Drive Concierge can alert the user if the cabin cameras detect someone has left a bag or purse in the backseat. While driving, those same cameras monitor the driver's attention level to encourage a drowsy driver to take a break or nudge a distracted driver's eyes back to the road.

Drive Concierge software runs on top of Drive Orin and the NVIDIA Drive SDK. It consists of the DriveWorks middleware compute graph framework and Drive OS safe operating system, enabling a wide range of DNNs to run simultaneously with improved runtime latency.

Drive Concierge fuses the data from ultrasonic sensors and fish-eye cameras. Its Evidence Grid Map DNN uses data from the sensors to generate a real-time dense grid map in the immediate vicinity of the vehicle

Dense fusion generates information about whether the space surrounding the vehicle is free and the likelihood of whether any space is likely to be occupied by a dynamic obstacle or a stationary obstacle. Then the ParkNet DNN fuses images from multiple cameras and provides a list of potential parking spaces to choose from. Finally, parking spot perception fuses data from multiple cameras to associate parking spaces and parking signs to determine which parking space to use.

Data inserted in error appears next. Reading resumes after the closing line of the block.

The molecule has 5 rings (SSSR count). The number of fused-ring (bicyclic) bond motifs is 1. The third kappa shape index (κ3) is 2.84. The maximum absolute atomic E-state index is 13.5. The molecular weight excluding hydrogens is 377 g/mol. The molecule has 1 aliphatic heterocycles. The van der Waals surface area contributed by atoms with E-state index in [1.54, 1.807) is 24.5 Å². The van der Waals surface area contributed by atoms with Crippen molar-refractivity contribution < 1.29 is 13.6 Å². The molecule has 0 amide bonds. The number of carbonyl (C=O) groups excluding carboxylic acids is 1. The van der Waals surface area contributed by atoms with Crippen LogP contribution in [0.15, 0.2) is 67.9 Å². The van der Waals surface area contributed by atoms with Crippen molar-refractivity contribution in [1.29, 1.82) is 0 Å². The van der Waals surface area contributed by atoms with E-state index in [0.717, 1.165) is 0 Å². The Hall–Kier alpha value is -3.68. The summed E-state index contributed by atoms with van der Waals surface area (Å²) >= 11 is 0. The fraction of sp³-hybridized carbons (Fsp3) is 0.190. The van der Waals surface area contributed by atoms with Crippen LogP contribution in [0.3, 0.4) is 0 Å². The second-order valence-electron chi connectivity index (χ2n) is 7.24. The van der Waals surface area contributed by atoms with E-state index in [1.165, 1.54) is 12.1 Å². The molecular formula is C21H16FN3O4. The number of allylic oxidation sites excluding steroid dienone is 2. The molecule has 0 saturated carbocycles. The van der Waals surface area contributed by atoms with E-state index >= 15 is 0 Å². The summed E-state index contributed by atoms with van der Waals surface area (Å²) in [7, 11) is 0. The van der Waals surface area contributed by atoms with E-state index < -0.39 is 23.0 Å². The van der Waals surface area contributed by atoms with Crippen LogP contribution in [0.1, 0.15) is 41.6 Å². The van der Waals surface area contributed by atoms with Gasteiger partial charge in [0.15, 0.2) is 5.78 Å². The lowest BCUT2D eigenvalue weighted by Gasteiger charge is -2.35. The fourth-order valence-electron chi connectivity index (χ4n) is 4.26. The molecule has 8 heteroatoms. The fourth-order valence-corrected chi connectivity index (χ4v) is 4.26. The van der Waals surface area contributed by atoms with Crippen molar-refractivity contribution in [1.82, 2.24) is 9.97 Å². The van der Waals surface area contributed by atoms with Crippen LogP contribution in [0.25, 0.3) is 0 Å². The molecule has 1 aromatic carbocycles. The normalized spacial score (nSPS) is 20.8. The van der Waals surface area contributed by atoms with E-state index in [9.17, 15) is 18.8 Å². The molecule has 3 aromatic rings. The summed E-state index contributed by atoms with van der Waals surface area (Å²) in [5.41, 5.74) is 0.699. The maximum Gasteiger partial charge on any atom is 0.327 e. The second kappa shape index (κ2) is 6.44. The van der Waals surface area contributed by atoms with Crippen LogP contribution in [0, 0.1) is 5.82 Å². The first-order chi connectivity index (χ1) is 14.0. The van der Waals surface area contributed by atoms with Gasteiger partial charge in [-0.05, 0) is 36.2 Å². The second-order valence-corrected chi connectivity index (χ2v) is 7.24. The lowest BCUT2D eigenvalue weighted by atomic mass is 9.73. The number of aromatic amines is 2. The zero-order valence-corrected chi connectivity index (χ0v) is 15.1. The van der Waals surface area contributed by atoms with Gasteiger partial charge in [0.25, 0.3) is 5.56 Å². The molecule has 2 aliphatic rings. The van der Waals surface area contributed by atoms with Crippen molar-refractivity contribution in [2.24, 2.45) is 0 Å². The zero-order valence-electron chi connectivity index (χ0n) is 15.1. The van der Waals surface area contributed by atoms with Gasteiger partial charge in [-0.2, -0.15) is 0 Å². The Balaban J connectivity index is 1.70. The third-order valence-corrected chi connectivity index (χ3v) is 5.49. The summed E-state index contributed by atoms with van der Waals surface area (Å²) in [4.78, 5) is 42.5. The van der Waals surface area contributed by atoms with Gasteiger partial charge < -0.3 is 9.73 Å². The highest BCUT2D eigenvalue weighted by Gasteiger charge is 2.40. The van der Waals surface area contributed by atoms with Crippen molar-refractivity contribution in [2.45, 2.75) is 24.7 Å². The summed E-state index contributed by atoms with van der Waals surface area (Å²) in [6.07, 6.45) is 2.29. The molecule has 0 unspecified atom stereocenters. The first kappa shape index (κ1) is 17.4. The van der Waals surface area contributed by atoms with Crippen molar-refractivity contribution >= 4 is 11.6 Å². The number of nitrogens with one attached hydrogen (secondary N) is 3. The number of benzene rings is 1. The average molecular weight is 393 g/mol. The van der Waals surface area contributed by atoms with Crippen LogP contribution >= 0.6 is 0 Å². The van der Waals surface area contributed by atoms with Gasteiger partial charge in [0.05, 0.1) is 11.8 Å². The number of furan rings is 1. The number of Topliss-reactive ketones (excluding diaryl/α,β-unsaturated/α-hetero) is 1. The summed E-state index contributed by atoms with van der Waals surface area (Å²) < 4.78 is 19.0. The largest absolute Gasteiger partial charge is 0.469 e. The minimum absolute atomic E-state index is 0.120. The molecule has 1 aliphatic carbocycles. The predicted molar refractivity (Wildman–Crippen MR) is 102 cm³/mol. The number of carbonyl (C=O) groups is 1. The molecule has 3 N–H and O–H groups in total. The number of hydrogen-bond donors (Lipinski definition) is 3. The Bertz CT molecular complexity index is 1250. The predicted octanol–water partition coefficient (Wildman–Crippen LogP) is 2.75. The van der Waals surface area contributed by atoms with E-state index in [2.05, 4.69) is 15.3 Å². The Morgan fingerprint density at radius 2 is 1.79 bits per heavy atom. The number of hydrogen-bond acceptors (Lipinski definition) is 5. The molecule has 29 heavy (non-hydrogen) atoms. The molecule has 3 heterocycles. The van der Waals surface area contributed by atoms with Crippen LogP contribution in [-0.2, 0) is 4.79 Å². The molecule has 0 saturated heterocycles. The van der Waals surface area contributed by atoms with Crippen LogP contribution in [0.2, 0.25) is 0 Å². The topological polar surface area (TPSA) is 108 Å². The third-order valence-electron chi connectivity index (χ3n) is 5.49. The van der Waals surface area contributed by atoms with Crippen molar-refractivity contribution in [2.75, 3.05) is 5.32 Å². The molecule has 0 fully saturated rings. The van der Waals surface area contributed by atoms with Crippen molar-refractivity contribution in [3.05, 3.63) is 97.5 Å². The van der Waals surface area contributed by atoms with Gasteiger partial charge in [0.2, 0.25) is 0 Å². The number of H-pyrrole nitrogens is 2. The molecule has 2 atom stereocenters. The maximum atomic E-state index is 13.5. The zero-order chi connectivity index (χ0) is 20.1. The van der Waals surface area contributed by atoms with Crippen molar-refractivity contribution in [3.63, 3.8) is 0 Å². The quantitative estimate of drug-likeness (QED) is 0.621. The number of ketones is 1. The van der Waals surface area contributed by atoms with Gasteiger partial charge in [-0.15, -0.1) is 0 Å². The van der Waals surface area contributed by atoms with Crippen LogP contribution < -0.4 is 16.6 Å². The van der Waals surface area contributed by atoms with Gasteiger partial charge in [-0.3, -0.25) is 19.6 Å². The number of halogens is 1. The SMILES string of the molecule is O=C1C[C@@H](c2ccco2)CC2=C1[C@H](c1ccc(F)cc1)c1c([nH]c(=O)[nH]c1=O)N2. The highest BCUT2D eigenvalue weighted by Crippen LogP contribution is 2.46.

In addition to the dense perception, the parking function includes sparse perception, which perceives far-range objects using both camera and radar data.

Lastly, the vehicle’s path and trajectory planner module takes this data to plan the vehicle’s maneuvers for parking, avoiding collisions with immediate close objects and higher-speed far-range obstacles.

Maps that are accurate to within a few meters are good enough when providing turn-by-turn directions for humans. Autonomous vehicles, however, require much greater precision. They must operate with centimeter-level exactness for accurate localization—the ability of an AV to locate itself in the world. 

To that end, this past August, NVIDIA completed its acquisition of DeepMap, a startup dedicated to building high-definition maps for autonomous vehicles.

By combining NVIDIA Drive and DeepMap technology, the result is a high-definition solution that enables crowd-sourced Drive Mapping, which includes both camera and radar localization layers in every region that’s mapped for AI-assisted driving capabilities. Radar provides a layer of redundancy for localizing and driving in poor weather and lighting conditions, where cameras may be blinded.